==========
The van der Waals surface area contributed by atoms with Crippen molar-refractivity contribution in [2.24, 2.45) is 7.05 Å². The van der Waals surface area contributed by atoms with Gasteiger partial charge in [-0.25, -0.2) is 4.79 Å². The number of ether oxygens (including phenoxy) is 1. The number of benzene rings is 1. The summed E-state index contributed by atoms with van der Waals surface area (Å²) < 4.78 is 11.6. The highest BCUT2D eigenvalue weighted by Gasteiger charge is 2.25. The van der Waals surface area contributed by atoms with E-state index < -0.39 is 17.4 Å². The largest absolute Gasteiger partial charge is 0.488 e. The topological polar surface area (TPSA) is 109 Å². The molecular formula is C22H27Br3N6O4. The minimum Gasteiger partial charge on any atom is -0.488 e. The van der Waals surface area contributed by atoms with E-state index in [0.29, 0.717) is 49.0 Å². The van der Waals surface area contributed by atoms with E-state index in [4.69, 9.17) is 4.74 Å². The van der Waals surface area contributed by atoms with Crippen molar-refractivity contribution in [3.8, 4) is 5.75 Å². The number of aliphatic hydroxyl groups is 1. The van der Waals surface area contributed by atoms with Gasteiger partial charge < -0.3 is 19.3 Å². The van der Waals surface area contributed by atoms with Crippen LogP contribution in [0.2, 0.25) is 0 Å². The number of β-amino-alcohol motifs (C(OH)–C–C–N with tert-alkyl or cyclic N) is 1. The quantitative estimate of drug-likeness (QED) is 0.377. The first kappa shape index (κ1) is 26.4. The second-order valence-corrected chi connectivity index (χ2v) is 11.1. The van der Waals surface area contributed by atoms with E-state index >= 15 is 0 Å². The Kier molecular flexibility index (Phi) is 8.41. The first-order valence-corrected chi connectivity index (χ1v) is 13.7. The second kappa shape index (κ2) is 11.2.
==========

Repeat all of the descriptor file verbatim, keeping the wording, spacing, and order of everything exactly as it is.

The van der Waals surface area contributed by atoms with Crippen molar-refractivity contribution in [2.24, 2.45) is 7.05 Å². The van der Waals surface area contributed by atoms with Gasteiger partial charge in [-0.25, -0.2) is 4.79 Å². The number of ether oxygens (including phenoxy) is 1. The number of benzene rings is 1. The summed E-state index contributed by atoms with van der Waals surface area (Å²) < 4.78 is 11.6. The highest BCUT2D eigenvalue weighted by Gasteiger charge is 2.25. The van der Waals surface area contributed by atoms with E-state index < -0.39 is 17.4 Å². The largest absolute Gasteiger partial charge is 0.488 e. The topological polar surface area (TPSA) is 109 Å². The molecular formula is C22H27Br3N6O4. The minimum Gasteiger partial charge on any atom is -0.488 e. The van der Waals surface area contributed by atoms with E-state index in [0.29, 0.717) is 49.0 Å². The van der Waals surface area contributed by atoms with E-state index in [4.69, 9.17) is 4.74 Å². The van der Waals surface area contributed by atoms with Crippen molar-refractivity contribution in [3.8, 4) is 5.75 Å². The number of aliphatic hydroxyl groups is 1. The van der Waals surface area contributed by atoms with Gasteiger partial charge < -0.3 is 19.3 Å². The van der Waals surface area contributed by atoms with Crippen LogP contribution in [0.2, 0.25) is 0 Å². The number of β-amino-alcohol motifs (C(OH)–C–C–N with tert-alkyl or cyclic N) is 1. The quantitative estimate of drug-likeness (QED) is 0.377. The first kappa shape index (κ1) is 26.4. The second-order valence-corrected chi connectivity index (χ2v) is 11.1. The van der Waals surface area contributed by atoms with E-state index >= 15 is 0 Å². The Kier molecular flexibility index (Phi) is 8.41. The first-order valence-corrected chi connectivity index (χ1v) is 13.7. The second kappa shape index (κ2) is 11.2.